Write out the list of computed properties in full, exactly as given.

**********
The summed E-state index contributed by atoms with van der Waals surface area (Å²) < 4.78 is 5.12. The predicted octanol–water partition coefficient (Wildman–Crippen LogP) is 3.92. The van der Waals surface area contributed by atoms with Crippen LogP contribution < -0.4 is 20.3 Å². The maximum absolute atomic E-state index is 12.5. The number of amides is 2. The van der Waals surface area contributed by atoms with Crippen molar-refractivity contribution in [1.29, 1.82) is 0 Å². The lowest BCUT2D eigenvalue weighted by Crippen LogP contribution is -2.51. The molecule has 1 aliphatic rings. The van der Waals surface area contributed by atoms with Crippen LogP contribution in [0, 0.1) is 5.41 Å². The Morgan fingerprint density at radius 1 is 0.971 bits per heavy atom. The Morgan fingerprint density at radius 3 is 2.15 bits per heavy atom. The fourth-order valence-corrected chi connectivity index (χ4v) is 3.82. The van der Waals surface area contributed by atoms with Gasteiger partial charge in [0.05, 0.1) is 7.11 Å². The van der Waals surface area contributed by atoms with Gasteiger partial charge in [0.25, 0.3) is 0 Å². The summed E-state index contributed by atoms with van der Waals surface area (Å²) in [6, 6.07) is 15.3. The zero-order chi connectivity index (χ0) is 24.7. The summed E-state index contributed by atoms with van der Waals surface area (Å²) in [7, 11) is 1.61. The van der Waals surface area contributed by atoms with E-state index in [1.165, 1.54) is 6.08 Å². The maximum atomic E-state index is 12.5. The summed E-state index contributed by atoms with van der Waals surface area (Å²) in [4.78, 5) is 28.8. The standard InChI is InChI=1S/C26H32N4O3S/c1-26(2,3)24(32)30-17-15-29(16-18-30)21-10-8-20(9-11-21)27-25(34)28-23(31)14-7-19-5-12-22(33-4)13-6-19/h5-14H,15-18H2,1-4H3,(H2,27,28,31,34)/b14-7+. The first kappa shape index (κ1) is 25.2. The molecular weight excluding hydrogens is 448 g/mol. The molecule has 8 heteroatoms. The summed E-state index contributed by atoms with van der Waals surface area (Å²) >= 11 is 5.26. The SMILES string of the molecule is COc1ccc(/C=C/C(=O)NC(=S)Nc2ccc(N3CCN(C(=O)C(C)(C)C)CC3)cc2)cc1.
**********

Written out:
The summed E-state index contributed by atoms with van der Waals surface area (Å²) < 4.78 is 5.12. The predicted octanol–water partition coefficient (Wildman–Crippen LogP) is 3.92. The van der Waals surface area contributed by atoms with Crippen LogP contribution < -0.4 is 20.3 Å². The maximum absolute atomic E-state index is 12.5. The number of amides is 2. The van der Waals surface area contributed by atoms with Crippen molar-refractivity contribution in [1.29, 1.82) is 0 Å². The lowest BCUT2D eigenvalue weighted by Crippen LogP contribution is -2.51. The molecule has 1 aliphatic rings. The van der Waals surface area contributed by atoms with Crippen LogP contribution in [0, 0.1) is 5.41 Å². The Morgan fingerprint density at radius 1 is 0.971 bits per heavy atom. The Morgan fingerprint density at radius 3 is 2.15 bits per heavy atom. The fourth-order valence-corrected chi connectivity index (χ4v) is 3.82. The van der Waals surface area contributed by atoms with Gasteiger partial charge in [0.05, 0.1) is 7.11 Å². The van der Waals surface area contributed by atoms with Gasteiger partial charge in [0.25, 0.3) is 0 Å². The summed E-state index contributed by atoms with van der Waals surface area (Å²) in [6, 6.07) is 15.3. The zero-order chi connectivity index (χ0) is 24.7. The summed E-state index contributed by atoms with van der Waals surface area (Å²) in [7, 11) is 1.61. The van der Waals surface area contributed by atoms with E-state index in [1.165, 1.54) is 6.08 Å². The maximum atomic E-state index is 12.5. The summed E-state index contributed by atoms with van der Waals surface area (Å²) in [4.78, 5) is 28.8. The standard InChI is InChI=1S/C26H32N4O3S/c1-26(2,3)24(32)30-17-15-29(16-18-30)21-10-8-20(9-11-21)27-25(34)28-23(31)14-7-19-5-12-22(33-4)13-6-19/h5-14H,15-18H2,1-4H3,(H2,27,28,31,34)/b14-7+. The first kappa shape index (κ1) is 25.2. The molecular weight excluding hydrogens is 448 g/mol. The molecule has 8 heteroatoms. The summed E-state index contributed by atoms with van der Waals surface area (Å²) >= 11 is 5.26. The SMILES string of the molecule is COc1ccc(/C=C/C(=O)NC(=S)Nc2ccc(N3CCN(C(=O)C(C)(C)C)CC3)cc2)cc1.